Terrorists are plotting a cyberattack against the United States that is tantamount to 9/11, and the American public is acutely uninformed about the grave danger, according to The Wall Street Journal.
Members of the former 9/11 Commission, formed to investigate and analyze the terrorist attacks, will release a report today stating a growing complacency has set in since 2001, despite heightened threats facing the country.
For the 10th anniversary of the release of the 9/11 report, the National Commission on Terrorist Attacks met to assess the current national security climate and how the government is handling it. As part of their undertaking, the panel interviewed current and former intelligence officials, the Journal reports.
In the report, most top spy officials pointed to cyberattacks as a "growing danger that the government has yet to adequately address," according to the Journal.
The Washington Post
reports that the panel’s most recent findings indicate that cyberspace is the "battlefield of the future" and advocate for cybersecurity legislation allowing private companies to work with the government to counter the threat. National security is tantamount to privacy protection. Additionally, the public should be made aware of the seriousness of the looming threat, according to the panel.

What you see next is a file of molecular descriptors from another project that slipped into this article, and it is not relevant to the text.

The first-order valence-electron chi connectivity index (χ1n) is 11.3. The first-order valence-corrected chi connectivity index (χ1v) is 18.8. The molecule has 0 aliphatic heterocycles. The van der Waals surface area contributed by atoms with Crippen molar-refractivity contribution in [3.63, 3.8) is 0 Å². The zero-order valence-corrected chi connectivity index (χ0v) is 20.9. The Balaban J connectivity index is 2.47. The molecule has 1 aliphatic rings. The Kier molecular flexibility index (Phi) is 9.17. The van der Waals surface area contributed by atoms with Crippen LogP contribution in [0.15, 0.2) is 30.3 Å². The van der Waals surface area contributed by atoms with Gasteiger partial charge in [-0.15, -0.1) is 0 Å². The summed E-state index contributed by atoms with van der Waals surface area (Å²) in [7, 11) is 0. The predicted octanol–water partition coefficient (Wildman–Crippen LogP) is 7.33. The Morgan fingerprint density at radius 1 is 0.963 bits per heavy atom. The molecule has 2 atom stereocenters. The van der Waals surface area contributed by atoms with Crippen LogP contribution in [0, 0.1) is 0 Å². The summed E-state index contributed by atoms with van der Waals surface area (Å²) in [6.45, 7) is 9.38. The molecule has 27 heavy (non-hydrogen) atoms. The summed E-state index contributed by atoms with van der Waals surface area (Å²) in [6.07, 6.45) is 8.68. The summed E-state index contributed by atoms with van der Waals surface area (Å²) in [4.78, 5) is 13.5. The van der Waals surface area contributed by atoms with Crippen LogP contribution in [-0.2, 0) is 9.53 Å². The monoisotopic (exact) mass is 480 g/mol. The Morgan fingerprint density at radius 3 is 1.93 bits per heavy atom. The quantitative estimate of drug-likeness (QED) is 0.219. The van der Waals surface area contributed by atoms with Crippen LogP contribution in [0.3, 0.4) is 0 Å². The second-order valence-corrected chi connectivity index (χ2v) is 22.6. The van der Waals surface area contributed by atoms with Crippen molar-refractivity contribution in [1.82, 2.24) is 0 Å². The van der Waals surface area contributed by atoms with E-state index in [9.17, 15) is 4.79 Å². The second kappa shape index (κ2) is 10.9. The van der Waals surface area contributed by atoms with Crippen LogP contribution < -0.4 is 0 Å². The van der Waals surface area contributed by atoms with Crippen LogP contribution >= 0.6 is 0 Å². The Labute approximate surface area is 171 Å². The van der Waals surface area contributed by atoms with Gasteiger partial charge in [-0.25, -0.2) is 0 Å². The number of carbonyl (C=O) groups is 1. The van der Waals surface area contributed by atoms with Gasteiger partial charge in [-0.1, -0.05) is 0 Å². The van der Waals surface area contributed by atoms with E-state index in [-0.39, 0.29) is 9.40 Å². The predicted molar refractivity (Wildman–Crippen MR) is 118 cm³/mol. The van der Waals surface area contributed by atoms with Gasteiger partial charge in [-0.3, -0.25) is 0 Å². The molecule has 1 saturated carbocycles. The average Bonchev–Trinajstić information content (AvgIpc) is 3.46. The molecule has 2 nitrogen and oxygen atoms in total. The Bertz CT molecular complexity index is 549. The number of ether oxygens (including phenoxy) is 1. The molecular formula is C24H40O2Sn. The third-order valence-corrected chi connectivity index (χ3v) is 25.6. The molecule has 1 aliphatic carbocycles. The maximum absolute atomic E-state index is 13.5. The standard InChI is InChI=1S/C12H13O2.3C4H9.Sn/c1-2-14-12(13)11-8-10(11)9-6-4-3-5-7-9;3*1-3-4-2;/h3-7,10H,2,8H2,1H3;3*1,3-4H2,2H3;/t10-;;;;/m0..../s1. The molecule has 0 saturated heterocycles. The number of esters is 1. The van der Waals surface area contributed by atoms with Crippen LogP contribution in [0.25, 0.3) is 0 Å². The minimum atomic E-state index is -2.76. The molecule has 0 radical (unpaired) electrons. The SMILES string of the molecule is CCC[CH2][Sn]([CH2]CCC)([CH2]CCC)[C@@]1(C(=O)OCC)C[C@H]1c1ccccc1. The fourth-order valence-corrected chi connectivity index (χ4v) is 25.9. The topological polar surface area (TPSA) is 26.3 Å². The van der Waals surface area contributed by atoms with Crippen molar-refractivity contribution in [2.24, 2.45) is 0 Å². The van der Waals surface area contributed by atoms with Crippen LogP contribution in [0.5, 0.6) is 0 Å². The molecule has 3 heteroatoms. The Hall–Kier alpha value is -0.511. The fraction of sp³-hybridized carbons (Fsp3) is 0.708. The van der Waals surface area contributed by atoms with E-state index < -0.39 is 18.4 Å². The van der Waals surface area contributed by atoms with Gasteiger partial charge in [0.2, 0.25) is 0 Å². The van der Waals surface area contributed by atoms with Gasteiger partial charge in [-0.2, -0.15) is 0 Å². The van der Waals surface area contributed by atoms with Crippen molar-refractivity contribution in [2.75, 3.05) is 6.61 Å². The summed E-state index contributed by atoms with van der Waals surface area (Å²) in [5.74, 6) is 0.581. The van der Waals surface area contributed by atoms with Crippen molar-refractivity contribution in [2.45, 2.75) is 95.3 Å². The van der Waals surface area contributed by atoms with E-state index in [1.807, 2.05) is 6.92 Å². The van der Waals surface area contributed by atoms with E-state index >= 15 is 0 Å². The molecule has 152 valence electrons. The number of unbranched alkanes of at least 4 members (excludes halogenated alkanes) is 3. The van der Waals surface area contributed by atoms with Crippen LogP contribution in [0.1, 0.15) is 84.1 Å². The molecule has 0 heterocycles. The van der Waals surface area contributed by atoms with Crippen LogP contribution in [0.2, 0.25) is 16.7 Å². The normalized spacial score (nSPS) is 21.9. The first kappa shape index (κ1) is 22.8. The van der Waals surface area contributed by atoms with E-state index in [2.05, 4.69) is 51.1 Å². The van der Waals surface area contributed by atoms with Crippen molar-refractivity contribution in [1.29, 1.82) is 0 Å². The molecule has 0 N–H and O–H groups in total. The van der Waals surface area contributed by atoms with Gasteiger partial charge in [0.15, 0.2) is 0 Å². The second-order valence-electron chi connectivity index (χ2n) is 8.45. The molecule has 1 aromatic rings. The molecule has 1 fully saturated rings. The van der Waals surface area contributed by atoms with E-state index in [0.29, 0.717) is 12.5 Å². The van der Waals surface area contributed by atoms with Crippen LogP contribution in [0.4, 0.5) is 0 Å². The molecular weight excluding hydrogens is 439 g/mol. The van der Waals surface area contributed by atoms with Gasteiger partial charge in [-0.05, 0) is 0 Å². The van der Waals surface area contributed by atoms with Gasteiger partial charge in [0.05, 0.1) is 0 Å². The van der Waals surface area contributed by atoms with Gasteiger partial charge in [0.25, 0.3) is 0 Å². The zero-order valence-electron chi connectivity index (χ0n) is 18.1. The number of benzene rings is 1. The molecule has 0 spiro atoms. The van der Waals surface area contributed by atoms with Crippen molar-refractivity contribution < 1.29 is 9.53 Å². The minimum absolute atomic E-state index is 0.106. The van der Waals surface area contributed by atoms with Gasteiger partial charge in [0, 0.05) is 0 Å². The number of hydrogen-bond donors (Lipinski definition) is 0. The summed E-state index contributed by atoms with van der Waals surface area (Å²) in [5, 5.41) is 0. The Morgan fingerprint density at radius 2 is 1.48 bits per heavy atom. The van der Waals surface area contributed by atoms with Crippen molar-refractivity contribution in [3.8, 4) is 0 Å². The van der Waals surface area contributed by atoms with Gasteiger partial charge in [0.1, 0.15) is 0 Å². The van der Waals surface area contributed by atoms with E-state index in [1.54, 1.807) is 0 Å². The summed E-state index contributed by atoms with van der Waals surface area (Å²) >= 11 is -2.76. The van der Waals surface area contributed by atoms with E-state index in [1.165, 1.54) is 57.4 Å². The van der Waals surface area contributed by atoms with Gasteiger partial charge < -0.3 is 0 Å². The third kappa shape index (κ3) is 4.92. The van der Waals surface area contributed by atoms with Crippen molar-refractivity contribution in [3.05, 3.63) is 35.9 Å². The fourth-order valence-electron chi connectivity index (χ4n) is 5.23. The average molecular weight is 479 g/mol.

"Platitudes will not persuade the public," the authors wrote.
In 2012, then Defense Secretary Leon Panetta warned that terrorists were targeting computer control systems that operate chemical, electricity, and water plants, and those that guide transportation throughout the country, Bloomberg
reported at the time.
"We know of specific instances where intruders have successfully gained access to these control systems," Panetta said. "We also know they are seeking to create advanced tools to attack these systems and cause panic, destruction, and even the loss of life."
He explained that an attacker could derail trains, contaminate the water supply, or shut down power grids across the country by gaining access to control switches.
It’s important, according to the report’s authors, that Americans learn of the threats before it’s too late.
"History may be repeating itself in the cyber realm," the report states. "Complacency is setting in. There is a danger that this waning sense of urgency will divert attention and needed resources from counterterrorism efforts."
The report’s recommendations include less fragmented congressional oversight (the Department of Homeland Security currently answers to 92 congressional committees, according to the Post), allowing private companies to work with the government to counter terrorist threats, and additional transparency — such as declassifying earlier reports — so that the public can understand what’s going on.
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